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John Maeda's New Design Problem: Tech's Utter Lack Of Diversity

And with a title like global head of computational design and inclusion, he may have the institutional support at Automattic to do it.

John Maeda's New Design Problem: Tech's Utter Lack Of Diversity

[Photo: Flickr user PopTech]

Design evangelist John Maeda recently announced that he's joined Automattic, the parent company of, WooCommerce, Jetpack, and others. His new title? The global head of computational design and inclusion—which means he'll be overseeing design efforts as well as identifying exclusionary aspects of the company's products.

"I believe that creativity and inclusion are two sides of the same coin," Maeda says. "They’re necessary things. If you care about design, you have to care about inclusion."

Maeda may have his work cut out for him, both at Automattic and in a larger sense. Inclusive design at its heart is a way of creating products and services that attempt to reach the broadest range of people possible, particularly those in underserved communities. This way of thinking is increasingly being acknowledged by companies like Microsoft and Google, which are betting that if they can design a better product that meets the needs of someone in an underserved demographic, they've built a better product for everyone.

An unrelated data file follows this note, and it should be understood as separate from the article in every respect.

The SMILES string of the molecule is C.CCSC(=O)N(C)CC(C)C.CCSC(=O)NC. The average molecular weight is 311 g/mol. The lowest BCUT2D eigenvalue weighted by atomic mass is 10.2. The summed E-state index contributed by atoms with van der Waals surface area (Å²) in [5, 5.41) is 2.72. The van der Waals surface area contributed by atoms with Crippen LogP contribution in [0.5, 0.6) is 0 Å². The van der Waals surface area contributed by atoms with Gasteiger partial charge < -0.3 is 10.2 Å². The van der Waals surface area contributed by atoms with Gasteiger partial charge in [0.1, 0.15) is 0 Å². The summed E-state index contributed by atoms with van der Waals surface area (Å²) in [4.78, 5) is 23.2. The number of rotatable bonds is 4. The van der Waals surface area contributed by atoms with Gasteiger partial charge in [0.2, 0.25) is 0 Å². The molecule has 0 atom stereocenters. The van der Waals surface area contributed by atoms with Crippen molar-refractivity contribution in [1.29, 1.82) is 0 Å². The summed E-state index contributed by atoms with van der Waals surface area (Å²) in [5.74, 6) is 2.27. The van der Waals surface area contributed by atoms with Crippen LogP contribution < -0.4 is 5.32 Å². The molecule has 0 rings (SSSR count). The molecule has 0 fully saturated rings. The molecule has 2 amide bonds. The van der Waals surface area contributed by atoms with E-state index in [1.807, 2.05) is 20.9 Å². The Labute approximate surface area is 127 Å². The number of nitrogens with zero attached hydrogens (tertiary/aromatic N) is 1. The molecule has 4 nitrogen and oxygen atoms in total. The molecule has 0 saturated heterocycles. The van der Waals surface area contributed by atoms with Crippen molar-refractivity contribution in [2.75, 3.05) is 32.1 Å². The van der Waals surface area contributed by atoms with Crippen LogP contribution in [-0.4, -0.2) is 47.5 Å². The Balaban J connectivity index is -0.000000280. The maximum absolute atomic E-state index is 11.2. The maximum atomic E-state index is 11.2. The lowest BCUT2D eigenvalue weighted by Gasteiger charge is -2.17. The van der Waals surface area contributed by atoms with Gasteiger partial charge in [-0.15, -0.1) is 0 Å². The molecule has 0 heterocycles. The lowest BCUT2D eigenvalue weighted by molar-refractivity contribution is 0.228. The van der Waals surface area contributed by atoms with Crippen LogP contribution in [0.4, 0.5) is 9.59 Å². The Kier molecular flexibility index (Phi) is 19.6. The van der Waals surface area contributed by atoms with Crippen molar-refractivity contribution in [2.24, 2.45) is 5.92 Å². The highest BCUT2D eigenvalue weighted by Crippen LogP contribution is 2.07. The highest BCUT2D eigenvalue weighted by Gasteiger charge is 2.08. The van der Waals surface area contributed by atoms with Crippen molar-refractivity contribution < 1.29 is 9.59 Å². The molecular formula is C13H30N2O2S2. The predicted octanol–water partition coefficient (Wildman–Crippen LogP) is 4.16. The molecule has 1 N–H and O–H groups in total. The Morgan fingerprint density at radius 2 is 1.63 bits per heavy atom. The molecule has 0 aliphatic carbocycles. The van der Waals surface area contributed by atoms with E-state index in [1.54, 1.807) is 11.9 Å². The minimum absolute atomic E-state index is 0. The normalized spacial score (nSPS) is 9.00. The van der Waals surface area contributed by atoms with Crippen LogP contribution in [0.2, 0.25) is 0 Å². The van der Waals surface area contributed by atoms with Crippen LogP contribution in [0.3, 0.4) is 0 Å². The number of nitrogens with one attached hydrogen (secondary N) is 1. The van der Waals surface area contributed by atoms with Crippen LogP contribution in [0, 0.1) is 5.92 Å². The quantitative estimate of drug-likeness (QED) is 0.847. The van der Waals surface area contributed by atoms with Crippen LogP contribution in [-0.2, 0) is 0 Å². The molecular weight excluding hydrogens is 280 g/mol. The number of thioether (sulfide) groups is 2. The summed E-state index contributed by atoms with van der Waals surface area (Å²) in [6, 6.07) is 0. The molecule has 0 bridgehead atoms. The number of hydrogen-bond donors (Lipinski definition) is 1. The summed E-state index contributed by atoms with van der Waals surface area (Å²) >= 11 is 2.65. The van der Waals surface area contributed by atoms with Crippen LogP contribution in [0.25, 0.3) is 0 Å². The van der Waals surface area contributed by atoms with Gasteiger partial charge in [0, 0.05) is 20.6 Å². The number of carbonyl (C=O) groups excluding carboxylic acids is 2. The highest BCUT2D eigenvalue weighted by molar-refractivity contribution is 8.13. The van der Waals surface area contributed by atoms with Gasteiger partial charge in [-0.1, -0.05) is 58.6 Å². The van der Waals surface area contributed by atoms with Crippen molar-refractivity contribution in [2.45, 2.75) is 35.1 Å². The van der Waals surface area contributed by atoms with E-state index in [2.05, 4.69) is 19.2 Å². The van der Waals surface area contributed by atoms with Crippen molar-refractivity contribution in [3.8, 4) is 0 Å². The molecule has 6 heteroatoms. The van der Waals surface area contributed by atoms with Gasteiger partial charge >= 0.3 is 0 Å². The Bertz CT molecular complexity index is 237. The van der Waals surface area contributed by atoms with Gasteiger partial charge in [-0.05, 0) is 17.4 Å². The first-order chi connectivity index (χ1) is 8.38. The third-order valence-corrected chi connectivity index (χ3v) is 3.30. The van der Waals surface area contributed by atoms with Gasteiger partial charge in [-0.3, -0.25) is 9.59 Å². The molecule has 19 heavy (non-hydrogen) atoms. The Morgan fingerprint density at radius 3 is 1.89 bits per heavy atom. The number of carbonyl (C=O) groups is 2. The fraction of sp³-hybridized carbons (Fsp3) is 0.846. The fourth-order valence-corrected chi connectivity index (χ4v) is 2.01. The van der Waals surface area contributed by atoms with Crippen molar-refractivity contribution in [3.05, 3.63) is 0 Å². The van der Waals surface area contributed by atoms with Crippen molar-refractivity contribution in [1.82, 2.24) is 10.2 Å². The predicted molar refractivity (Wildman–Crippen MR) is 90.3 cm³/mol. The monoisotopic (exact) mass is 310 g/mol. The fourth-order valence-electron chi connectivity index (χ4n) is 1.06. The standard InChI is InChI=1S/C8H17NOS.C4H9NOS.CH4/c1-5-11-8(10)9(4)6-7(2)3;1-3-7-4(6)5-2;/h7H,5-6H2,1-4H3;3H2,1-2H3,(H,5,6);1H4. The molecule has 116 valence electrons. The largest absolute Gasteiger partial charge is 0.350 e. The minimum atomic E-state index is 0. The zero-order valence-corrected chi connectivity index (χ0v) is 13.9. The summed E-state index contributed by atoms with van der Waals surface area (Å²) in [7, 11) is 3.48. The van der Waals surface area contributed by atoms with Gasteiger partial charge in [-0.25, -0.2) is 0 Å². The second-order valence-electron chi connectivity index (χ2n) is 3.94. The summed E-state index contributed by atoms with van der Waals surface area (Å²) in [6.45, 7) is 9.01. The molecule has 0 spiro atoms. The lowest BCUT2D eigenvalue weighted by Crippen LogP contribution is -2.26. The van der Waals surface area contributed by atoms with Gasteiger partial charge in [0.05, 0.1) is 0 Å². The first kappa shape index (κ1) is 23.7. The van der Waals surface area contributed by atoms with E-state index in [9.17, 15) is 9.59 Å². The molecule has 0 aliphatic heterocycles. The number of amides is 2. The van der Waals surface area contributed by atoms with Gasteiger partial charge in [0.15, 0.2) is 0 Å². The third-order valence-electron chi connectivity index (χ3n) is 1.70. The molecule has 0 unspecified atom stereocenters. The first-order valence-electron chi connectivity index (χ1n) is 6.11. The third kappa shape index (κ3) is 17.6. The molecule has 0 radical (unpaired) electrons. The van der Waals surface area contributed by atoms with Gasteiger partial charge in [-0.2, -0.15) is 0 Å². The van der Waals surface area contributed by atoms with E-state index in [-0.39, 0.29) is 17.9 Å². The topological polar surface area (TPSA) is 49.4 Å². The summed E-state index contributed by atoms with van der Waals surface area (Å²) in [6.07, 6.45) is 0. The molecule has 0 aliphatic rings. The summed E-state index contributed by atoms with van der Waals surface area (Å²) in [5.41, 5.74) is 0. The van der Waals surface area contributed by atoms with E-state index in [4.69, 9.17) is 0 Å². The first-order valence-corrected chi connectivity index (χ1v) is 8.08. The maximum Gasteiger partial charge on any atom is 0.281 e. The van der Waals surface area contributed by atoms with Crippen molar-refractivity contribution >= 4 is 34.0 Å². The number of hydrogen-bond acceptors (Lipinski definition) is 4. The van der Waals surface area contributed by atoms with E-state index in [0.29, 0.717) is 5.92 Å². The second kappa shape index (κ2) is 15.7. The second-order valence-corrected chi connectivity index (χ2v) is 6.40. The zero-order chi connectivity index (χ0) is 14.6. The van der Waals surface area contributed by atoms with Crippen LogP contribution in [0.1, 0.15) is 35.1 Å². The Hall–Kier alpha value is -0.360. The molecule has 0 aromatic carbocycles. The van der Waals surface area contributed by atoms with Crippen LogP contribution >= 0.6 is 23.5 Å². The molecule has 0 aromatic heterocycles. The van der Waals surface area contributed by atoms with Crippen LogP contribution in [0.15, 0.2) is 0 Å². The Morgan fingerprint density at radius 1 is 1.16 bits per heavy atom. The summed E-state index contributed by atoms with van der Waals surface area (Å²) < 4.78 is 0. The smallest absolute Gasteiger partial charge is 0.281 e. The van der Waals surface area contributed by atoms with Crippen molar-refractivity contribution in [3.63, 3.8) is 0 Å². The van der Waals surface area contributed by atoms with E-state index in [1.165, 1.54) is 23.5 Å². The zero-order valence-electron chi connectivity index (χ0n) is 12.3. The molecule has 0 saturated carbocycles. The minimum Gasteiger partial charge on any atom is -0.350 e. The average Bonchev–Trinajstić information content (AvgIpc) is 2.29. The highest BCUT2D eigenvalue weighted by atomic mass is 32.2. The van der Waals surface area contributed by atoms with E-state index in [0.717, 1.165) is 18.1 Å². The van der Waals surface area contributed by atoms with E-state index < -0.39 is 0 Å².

"Design culture isn’t the priority—it’s to make a working product," says Maeda. "My goal really as the head of computational design and inclusion is to help the community to unlock its own ability to understand what design is, and become better designers in the process."

This requires including people of different races, genders, disability levels, and backgrounds in the design process. Automattic did not provide specifics at Co.Design's request for the company's racial diversity, but the company's gender breakdown for developers was part of the Women in Software Engineering data project. As of June 29, 2016, just 14 of the company's nearly 200 programmers were female.

According to Lori McLeese, the company's head of HR, Automattic has "a ton of room to improve," though they "strongly believe that diverse teams create the best results."

It's a sentiment that many a tech titan has preached, but as McLeese acknowledged, the reality is often quite different. The tech world is notoriously bad at hiring people with different viewpoints and backgrounds or promoting a culture of inclusion internally. This lack of diversity can translate into biased code that perpetuates social inequalities, from the gender pay gap to racism.

It can even manifest in web and mobile design. Apple's emojis have come under fire for being racist, both before the company offered a way to change the color of emoji skin and after. Facebook's friend avatars previously showed a woman standing behind a man, until one (female) designer fixed it.